To be eligible to receive unemployment benefits, an applicant must establish a benefit account. An applicant is not eligible to receive unemployment benefits for any week prior to the benefit account’s effective date. Minn. Stat. § 268.085, subd. 2(1) (Supp. 2005). Ordinarily, the effective date of a benefit account is the Sunday of the calendar week that the application for unemployment benefits was filed. Minn. Stat. § 268.07, subd. 3b(a). But “[u]pon specific request of an applicant, an application for unemployment benefits may be backdated one calendar week prior to the Sunday of the week the application was actually filed. An application shall be backdated only if the applicant was unemployed throughout the period of the backdating.” Id.
Bukkuri contends that the ULJ erred when he concluded that, under section 268.07, subdivision 3b(a), Bukkuri is not permitted to establish the effective date of his benefit account as the date he became unemployed. But the ULJ’s determination is consistent with the statute’s plain meaning. Bukkuri’s employment with Syntel ended on October 5, 2005. He applied for unemployment benefits approximately three months later on January 17, 2006. Because Bukkuri requested to have his benefit account backdated, the department established Bukkuri’s benefit account effective January 8, 2006. The department’s action is authorized by section 268.07, subdivision 3b(a), which permits the effective date of a benefit account to be set one week prior to the Sunday of the week the application was filed when (1) an applicant requests backdating, and (2) the applicant was unemployed “throughout the period of backdating.”
Bukkuri maintains that he was unaware that he could apply for unemployment benefits because, as a native of India, he was not aware of his eligibility and his employer did not advise him to do so. Each employer is required to post “printed statements of an individual’s right to apply for unemployment benefits in places readily accessible to workers in the employer’s service.” Minn. Stat. § 268.068 (2004). Bukkuri offers no evidence that Syntel failed to comply with this notice requirement. Thus, on the record presented, we cannot conclude that the employer did not comply with its statutory obligations or that this contributed to Bukkuri’s delay in applying for unemployment benefits.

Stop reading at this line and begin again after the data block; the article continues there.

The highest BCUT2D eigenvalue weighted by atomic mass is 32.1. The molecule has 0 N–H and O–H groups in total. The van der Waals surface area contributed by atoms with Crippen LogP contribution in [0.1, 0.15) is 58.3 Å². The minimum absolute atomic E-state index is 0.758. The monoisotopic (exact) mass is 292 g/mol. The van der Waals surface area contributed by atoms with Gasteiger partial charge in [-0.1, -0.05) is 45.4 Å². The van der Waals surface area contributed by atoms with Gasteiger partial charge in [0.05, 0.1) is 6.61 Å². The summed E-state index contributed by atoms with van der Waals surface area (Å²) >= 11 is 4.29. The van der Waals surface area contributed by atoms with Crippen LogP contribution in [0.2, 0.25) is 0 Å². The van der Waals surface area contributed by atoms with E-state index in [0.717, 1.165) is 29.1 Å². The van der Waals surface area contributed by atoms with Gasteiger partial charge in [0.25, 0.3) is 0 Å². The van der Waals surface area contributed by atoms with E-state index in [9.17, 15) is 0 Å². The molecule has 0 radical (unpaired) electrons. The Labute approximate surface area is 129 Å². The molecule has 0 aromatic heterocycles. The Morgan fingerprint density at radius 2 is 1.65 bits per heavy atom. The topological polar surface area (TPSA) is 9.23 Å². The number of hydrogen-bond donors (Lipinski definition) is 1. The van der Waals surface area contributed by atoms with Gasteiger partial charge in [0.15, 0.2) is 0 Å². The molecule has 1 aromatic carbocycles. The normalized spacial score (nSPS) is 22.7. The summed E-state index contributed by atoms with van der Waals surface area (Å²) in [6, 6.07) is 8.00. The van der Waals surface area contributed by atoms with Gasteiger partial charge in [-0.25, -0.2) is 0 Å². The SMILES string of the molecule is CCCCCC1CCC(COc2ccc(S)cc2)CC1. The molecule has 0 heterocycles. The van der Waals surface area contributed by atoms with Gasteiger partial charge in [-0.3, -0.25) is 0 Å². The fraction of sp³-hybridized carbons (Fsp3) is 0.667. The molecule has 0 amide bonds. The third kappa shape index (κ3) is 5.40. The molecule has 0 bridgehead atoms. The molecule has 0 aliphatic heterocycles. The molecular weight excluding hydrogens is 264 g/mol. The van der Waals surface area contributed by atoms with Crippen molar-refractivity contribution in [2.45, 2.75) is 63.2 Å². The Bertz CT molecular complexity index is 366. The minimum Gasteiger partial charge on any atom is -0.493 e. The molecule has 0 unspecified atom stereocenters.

Bukkuri also contends that an exception should be established because of his financial hardship. But the only statutory exception to the one-week-backdating rule applies to an applicant who, unlike Bukkuri, attempted to file an application for benefits but was prevented from doing so by the department. Minn. Stat. § 268.07, subd. 3b(a); cf. Morales v. Dep’t of Employment and Econ. Dev., 713 N.W.2d 882, 884 (Minn. App. 2006) (applying exception where relator made bona fide attempt to file application by calling department and was misinformed that he should wait to apply). We are mindful of Bukkuri’s financial hardship, but we are without legal authority to supply a statutory exception that the legislature either intentionally or inadvertently omitted. Johnson v. 1996 GMC Sierra, 606 N.W.2d 455, 458 (Minn. App. 2000) (stating that “court cannot supply a deadline or time frame that the legislature has purposely or inadvertently omitted”), review denied (Minn. Apr. 18, 2000); see also Brekke v. THM Biomedical, Inc., 683 N.W.2d 771, 781 (Minn. 2004) (“We presume that the legislature’s omission of additional exemption was deliberate.”).
D E C I S I O N
The unemployment law judge correctly determined that relator’s application for unemployment benefits could be backdated only one calendar week prior to the Sunday of the week the application was filed.
Affirmed.